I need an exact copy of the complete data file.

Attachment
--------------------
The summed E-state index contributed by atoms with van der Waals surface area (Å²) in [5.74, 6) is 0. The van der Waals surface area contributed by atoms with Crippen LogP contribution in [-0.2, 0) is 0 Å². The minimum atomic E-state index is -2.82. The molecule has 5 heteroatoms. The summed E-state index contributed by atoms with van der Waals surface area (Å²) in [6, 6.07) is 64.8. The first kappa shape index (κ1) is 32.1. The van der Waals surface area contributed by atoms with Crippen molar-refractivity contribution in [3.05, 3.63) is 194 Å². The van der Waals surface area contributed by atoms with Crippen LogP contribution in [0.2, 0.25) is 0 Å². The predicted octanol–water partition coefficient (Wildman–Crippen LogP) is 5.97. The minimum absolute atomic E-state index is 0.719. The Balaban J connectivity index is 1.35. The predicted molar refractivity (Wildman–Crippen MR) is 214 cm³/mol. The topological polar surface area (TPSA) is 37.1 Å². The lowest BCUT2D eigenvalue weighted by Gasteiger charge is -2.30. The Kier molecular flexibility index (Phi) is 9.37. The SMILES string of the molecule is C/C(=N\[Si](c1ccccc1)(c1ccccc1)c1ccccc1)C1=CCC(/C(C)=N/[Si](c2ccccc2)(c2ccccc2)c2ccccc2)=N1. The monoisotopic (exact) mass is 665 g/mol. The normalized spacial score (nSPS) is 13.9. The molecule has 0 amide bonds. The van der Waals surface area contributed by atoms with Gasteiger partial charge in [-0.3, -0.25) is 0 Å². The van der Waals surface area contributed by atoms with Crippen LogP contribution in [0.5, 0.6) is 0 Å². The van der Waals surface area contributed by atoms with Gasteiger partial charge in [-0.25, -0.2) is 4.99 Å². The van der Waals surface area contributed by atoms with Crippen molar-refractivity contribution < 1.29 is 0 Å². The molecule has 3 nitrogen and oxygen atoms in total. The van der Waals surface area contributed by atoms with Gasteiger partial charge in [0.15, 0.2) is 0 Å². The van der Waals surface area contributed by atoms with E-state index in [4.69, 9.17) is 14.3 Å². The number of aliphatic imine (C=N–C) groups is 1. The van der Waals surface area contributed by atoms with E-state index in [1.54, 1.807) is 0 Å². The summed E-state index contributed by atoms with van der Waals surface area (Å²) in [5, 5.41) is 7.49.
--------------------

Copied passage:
The summed E-state index contributed by atoms with van der Waals surface area (Å²) in [5.74, 6) is 0. The van der Waals surface area contributed by atoms with Crippen LogP contribution in [-0.2, 0) is 0 Å². The minimum atomic E-state index is -2.82. The molecule has 5 heteroatoms. The summed E-state index contributed by atoms with van der Waals surface area (Å²) in [6, 6.07) is 64.8. The first kappa shape index (κ1) is 32.1. The van der Waals surface area contributed by atoms with Crippen molar-refractivity contribution in [3.05, 3.63) is 194 Å². The van der Waals surface area contributed by atoms with Crippen LogP contribution in [0.2, 0.25) is 0 Å². The predicted octanol–water partition coefficient (Wildman–Crippen LogP) is 5.97. The minimum absolute atomic E-state index is 0.719. The Balaban J connectivity index is 1.35. The predicted molar refractivity (Wildman–Crippen MR) is 214 cm³/mol. The topological polar surface area (TPSA) is 37.1 Å². The lowest BCUT2D eigenvalue weighted by Gasteiger charge is -2.30. The Kier molecular flexibility index (Phi) is 9.37. The SMILES string of the molecule is C/C(=N\[Si](c1ccccc1)(c1ccccc1)c1ccccc1)C1=CCC(/C(C)=N/[Si](c2ccccc2)(c2ccccc2)c2ccccc2)=N1. The monoisotopic (exact) mass is 665 g/mol. The normalized spacial score (nSPS) is 13.9. The molecule has 0 amide bonds. The van der Waals surface area contributed by atoms with Gasteiger partial charge in [-0.3, -0.25) is 0 Å². The van der Waals surface area contributed by atoms with Crippen LogP contribution in [0.5, 0.6) is 0 Å². The van der Waals surface area contributed by atoms with Gasteiger partial charge in [-0.25, -0.2) is 4.99 Å². The van der Waals surface area contributed by atoms with Crippen molar-refractivity contribution < 1.29 is 0 Å². The molecule has 3 nitrogen and oxygen atoms in total. The van der Waals surface area contributed by atoms with Gasteiger partial charge in [0.15, 0.2) is 0 Å². The van der Waals surface area contributed by atoms with E-state index in [4.69, 9.17) is 14.3 Å². The number of aliphatic imine (C=N–C) groups is 1. The van der Waals surface area contributed by atoms with E-state index in [1.54, 1.807) is 0 Å². The summed E-state index contributed by atoms with van der Waals surface area (Å²) in [5, 5.41) is 7.49.